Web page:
37. Labour’s problem is it has yet to address what it might do about that. It could, for example, campaign for the return of compulsory unionism, or perhaps (more likely) seek to introduce German style “workers councils” to all medium sized and above workplaces, and then seek to be the party that is the political voice of those councils.

    Of course, creating greater worker participation and organisation in workplace governance through new and novel methods (and thus diluting the power of traditional unions within Labour by creating an alternative outlet for workers voices) is not what right wing concerned trolls have in mind when they say Labour needs to get rid of the influence of Unions.

    Which is what Labour’s ‘Future of Work’ initiative is doing. It’s looking at our changing workplaces and the people who occupy them (ie, most New Zealanders of voting age), and working out how to ensure that we have a society in which they get the value they create and the lives they deserve. It’s an intelligent exercise, and if it produces the outcomes they expect it will be very useful.

    Comment by Fraud — June 4, 2015 @ 3:38 pm

  38. Lee Clark: “I have been of the opinion for a while that a separate faction will emerge, form a political party perhaps like the Gang of Four in the UK did, in an attempt to shed the anachronistice and limiting inner organisation of the current party.”

    Which itself split and either joined with the Libs to form the LibDems (who’ve just been punished by British voters for getting in bed with David Cameron), or continued on as the new SDP which is now a shadow of its former self.

    Comment by Kumara Republic (@kumararepublic) — June 4, 2015 @ 4:20 pm

  39. If Paddy Gower really does care about the Labour Party, maybe he prefers a Shane Jones/John Tamihere/Stuart Nash in charge.

    Comment by Kumara Republic (@kumararepublic) — June 4, 2015 @ 4:58 pm

  40. Because it’s not showing up on the Party’s return of donations for 2014 – meaning it’s less than 10%.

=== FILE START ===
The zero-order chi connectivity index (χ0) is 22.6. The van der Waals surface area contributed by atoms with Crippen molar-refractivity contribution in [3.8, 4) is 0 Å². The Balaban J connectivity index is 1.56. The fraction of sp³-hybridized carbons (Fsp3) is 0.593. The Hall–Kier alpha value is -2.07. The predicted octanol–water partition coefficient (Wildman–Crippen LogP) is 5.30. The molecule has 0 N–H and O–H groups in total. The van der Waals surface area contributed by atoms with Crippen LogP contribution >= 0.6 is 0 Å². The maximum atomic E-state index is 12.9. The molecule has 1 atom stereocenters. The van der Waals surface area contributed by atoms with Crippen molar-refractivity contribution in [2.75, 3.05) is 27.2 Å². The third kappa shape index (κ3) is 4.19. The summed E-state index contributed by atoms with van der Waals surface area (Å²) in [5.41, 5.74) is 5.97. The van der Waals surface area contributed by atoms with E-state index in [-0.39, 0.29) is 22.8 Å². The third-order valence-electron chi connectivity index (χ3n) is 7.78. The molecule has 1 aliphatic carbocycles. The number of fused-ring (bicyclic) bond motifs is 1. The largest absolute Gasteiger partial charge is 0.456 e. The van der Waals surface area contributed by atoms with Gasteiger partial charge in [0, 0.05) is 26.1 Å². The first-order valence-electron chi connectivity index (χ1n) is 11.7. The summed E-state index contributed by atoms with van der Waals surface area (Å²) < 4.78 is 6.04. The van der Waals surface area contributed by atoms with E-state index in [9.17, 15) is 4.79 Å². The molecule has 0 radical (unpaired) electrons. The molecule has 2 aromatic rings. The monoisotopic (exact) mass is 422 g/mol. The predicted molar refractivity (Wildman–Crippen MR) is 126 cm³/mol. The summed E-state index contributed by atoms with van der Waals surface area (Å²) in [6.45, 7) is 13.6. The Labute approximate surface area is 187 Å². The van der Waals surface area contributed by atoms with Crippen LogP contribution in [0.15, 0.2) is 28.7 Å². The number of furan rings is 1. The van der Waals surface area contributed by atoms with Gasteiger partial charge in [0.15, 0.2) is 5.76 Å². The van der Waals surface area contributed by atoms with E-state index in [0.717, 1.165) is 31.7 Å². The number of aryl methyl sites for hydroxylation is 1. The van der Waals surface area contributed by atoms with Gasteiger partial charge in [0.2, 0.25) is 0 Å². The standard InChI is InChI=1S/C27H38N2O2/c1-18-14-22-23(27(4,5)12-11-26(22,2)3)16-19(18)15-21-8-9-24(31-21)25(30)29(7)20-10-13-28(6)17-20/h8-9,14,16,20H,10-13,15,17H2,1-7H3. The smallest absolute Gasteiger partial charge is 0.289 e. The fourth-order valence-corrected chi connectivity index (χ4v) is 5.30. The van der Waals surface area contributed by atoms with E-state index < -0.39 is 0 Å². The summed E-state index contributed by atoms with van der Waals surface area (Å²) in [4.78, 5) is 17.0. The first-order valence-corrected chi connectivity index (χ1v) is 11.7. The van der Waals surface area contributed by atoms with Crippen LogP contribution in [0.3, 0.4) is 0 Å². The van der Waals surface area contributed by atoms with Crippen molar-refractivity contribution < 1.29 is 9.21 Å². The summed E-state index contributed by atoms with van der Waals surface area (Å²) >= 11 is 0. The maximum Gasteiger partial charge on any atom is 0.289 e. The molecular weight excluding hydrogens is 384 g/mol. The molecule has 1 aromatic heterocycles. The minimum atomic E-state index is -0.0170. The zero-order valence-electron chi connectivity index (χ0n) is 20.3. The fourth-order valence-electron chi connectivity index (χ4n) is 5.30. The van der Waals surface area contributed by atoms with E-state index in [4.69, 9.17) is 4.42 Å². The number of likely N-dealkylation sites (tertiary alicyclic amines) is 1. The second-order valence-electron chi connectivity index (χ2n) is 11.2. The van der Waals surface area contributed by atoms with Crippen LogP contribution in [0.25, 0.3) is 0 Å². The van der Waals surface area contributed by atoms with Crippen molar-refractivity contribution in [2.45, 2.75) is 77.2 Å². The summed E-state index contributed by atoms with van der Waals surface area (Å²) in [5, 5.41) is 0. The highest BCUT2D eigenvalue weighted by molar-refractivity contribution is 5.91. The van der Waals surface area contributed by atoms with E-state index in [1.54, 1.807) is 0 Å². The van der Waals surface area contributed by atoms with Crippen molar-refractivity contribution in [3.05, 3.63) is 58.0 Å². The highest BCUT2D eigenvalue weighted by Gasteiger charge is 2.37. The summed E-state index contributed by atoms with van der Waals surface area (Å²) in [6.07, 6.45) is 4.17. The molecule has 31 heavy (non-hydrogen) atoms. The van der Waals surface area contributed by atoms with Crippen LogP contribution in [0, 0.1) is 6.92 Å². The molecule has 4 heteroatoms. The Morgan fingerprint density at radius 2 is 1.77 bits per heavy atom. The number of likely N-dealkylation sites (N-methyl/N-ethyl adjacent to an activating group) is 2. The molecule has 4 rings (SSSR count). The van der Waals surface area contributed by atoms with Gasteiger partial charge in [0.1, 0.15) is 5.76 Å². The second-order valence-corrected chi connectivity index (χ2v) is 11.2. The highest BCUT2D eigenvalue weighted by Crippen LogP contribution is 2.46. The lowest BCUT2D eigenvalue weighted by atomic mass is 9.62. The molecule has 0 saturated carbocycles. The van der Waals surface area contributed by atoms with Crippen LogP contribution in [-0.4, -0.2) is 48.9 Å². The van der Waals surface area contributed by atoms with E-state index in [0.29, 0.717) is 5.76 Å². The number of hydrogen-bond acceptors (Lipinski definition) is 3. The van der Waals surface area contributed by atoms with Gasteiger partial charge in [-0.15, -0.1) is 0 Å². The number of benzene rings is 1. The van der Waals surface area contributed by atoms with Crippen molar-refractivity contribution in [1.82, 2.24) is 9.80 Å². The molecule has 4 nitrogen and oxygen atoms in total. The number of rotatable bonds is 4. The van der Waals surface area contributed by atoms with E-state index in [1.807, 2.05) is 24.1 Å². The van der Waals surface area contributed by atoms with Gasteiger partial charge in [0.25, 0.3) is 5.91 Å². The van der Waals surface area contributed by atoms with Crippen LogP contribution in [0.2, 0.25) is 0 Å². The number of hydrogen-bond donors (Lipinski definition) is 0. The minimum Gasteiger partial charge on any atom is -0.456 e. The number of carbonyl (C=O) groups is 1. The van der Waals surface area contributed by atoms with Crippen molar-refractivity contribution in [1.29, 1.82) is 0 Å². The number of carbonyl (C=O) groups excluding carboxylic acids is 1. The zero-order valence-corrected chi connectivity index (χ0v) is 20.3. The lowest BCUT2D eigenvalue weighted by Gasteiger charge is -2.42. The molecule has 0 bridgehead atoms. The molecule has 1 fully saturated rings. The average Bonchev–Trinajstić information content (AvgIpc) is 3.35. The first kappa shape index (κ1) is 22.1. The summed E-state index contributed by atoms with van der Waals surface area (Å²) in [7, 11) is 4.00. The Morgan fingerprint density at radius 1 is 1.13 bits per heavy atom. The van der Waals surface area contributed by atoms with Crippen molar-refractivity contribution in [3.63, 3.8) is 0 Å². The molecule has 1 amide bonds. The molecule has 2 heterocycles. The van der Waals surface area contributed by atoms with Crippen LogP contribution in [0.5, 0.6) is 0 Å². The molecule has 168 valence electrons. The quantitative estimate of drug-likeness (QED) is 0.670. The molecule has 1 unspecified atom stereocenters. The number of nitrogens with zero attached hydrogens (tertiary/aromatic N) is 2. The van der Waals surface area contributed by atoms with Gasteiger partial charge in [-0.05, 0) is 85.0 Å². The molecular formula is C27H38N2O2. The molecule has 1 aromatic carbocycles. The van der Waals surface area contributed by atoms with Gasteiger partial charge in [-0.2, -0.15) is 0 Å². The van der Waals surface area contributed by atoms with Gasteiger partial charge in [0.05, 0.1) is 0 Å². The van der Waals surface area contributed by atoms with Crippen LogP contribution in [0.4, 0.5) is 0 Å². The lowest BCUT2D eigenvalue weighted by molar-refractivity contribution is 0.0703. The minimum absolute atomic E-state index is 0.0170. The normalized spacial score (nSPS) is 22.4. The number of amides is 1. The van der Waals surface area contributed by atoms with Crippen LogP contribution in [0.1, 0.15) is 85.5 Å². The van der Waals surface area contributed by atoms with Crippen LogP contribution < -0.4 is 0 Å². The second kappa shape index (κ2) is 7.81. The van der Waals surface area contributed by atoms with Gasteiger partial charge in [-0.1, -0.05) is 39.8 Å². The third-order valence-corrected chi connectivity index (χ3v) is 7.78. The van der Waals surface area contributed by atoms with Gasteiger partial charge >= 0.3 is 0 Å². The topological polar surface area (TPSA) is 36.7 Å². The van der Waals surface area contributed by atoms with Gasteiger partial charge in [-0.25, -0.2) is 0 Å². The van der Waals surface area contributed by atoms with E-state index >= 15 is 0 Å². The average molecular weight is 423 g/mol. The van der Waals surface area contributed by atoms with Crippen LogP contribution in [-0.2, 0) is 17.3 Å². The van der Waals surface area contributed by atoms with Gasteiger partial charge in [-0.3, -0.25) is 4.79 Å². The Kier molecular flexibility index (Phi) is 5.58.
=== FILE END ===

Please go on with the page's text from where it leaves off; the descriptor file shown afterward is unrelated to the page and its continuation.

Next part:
In 2010 it was reported that Labour MPs donated to the party but only Phil Goff donated enough for declaration.

    Comment by Ross — June 4, 2015 @ 5:45 pm

  41. @framu: Apologies – the idea that the secret to electoral victory for Labour lies in increased adoption of Green party policy is quite often heard around here, but I shouldn’t have assumed that was what you were advocating. Having said that I’m not sure that Hone, with his less than 2% support, really represented a major lost opportunity for Labour.

    Comment by kalvarnsen — June 4, 2015 @ 9:44 pm

  42. The ‘missing million’ is a tough call. I’ve long thought that Labour lost votes not so much to the Nats, but to the common nouns of cynicism and disillusionment. And I read once that common nouns are a much harder enemy to fight than proper nouns. Especially if these infographs are anything to go by:

    https://fbcdn-sphotos-e-a.akamaihd.net/hphotos-ak-xta1/v/t1.0-9/11401056_1628019494150991_5560587443220164747_n.jpg?oh=496aef8d0292f48234a624c168b48d72&oe=55E6F533&__gda__=1441522894_a79f073fba2cbfa3e5b44cbd0ff6b392

    http://www.thepoliticalscientist.org/the-real-story-in-the-fairfax-polls/

    Comment by Kumara Republic — June 4, 2015 @ 10:47 pm

  43. That piece of click bait over on PAS about Shaw was remarkable.

    Comment by NeilMT — June 5, 2015 @ 12:13 am

  44. Was that hatchet job on Shaw over at PAS some kind of Labour Party payback.

    Comment by NeilM — June 5, 2015 @ 12:14 am

  45. NeilM: More likely the author of that piece is a concerned Green member/supporter who might be afraid that a Shaw co-led Greens might sell out. Personally I have no such reservations.

    Comment by Kumara Republic — June 5, 2015 @ 12:48 am

  46. @Kumara: Labour doesn’t need to overcome cynicism and disillusionment, it just needs to ensure that its effect is evenly weighted between the two big parties.

    Comment by kalvarnsen — June 5, 2015 @ 12:56 am

  47. The Luftwaffe had long been bombing Yugoslavia at the insistence of the Greens.

    I doubt any Green Party supporter would come up with such deranged nonsense about their own party.

    Comment by NeilM — June 5, 2015 @ 1:04 am

  48. @ kumara; My point was that the current state of NZLP appears to be locked down by a narrow base of opinion which is ideologically opposed – actually openly aggressive towards – the ‘old school’ grassroots types that used to form a large part of its support as a movement. The self-employed manual labourer or who engages in trades for a living, the female teacher are rebranded and disowned as ‘Waitakere Man’ or ‘Green-Voter’. The union movement has become a sort of finishing school for the likes of McCarten, Little or Ardern to progress to the upper echelons of our political machine, but not really because they are particularly good at connecting with people or especially gifted orators.

    The NZLP appears to be dominated by by an intellectual elite which gets openly insulting about contradictory views the drop of a hat. You can bet the house on this: if I posted this on The Standard, a number of people will come out and engage in ad hominem attacks as a response, or even censor such opinions. (But not here of course).